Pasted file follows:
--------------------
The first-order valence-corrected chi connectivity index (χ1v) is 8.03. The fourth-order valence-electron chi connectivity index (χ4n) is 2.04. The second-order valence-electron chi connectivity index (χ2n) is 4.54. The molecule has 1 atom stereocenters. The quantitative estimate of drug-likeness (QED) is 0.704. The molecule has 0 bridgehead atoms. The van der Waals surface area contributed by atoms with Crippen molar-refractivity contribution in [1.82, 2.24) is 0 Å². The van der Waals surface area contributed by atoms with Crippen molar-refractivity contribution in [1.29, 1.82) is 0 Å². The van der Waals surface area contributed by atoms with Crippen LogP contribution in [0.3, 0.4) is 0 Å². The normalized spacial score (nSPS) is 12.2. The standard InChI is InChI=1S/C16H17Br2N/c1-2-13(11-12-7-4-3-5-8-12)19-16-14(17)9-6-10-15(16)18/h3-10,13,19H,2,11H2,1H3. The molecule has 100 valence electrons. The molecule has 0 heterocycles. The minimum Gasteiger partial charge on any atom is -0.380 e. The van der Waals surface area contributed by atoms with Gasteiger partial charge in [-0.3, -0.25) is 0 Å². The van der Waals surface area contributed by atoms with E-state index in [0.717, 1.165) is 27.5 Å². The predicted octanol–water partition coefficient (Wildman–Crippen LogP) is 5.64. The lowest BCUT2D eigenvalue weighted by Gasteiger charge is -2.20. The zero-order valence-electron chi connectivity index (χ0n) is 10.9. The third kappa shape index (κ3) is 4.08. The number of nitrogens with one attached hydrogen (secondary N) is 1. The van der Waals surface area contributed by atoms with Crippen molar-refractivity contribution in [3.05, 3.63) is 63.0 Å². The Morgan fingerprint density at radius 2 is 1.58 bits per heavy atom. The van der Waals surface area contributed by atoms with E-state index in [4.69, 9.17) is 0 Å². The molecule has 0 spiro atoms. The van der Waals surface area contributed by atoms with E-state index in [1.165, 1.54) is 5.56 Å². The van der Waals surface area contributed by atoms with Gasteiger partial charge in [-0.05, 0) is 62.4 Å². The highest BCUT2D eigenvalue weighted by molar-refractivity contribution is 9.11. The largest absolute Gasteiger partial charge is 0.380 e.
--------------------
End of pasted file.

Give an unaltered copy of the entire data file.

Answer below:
The first-order valence-corrected chi connectivity index (χ1v) is 8.03. The fourth-order valence-electron chi connectivity index (χ4n) is 2.04. The second-order valence-electron chi connectivity index (χ2n) is 4.54. The molecule has 1 atom stereocenters. The quantitative estimate of drug-likeness (QED) is 0.704. The molecule has 0 bridgehead atoms. The van der Waals surface area contributed by atoms with Crippen molar-refractivity contribution in [1.82, 2.24) is 0 Å². The van der Waals surface area contributed by atoms with Crippen molar-refractivity contribution in [1.29, 1.82) is 0 Å². The van der Waals surface area contributed by atoms with Crippen LogP contribution in [0.3, 0.4) is 0 Å². The normalized spacial score (nSPS) is 12.2. The standard InChI is InChI=1S/C16H17Br2N/c1-2-13(11-12-7-4-3-5-8-12)19-16-14(17)9-6-10-15(16)18/h3-10,13,19H,2,11H2,1H3. The molecule has 100 valence electrons. The molecule has 0 heterocycles. The minimum Gasteiger partial charge on any atom is -0.380 e. The van der Waals surface area contributed by atoms with Gasteiger partial charge in [-0.3, -0.25) is 0 Å². The van der Waals surface area contributed by atoms with E-state index in [0.717, 1.165) is 27.5 Å². The predicted octanol–water partition coefficient (Wildman–Crippen LogP) is 5.64. The lowest BCUT2D eigenvalue weighted by Gasteiger charge is -2.20. The zero-order valence-electron chi connectivity index (χ0n) is 10.9. The third kappa shape index (κ3) is 4.08. The number of nitrogens with one attached hydrogen (secondary N) is 1. The van der Waals surface area contributed by atoms with Crippen molar-refractivity contribution in [3.05, 3.63) is 63.0 Å². The Morgan fingerprint density at radius 2 is 1.58 bits per heavy atom. The van der Waals surface area contributed by atoms with E-state index in [4.69, 9.17) is 0 Å². The molecule has 0 spiro atoms. The van der Waals surface area contributed by atoms with E-state index in [1.165, 1.54) is 5.56 Å². The van der Waals surface area contributed by atoms with Gasteiger partial charge in [-0.05, 0) is 62.4 Å². The highest BCUT2D eigenvalue weighted by molar-refractivity contribution is 9.11. The largest absolute Gasteiger partial charge is 0.380 e.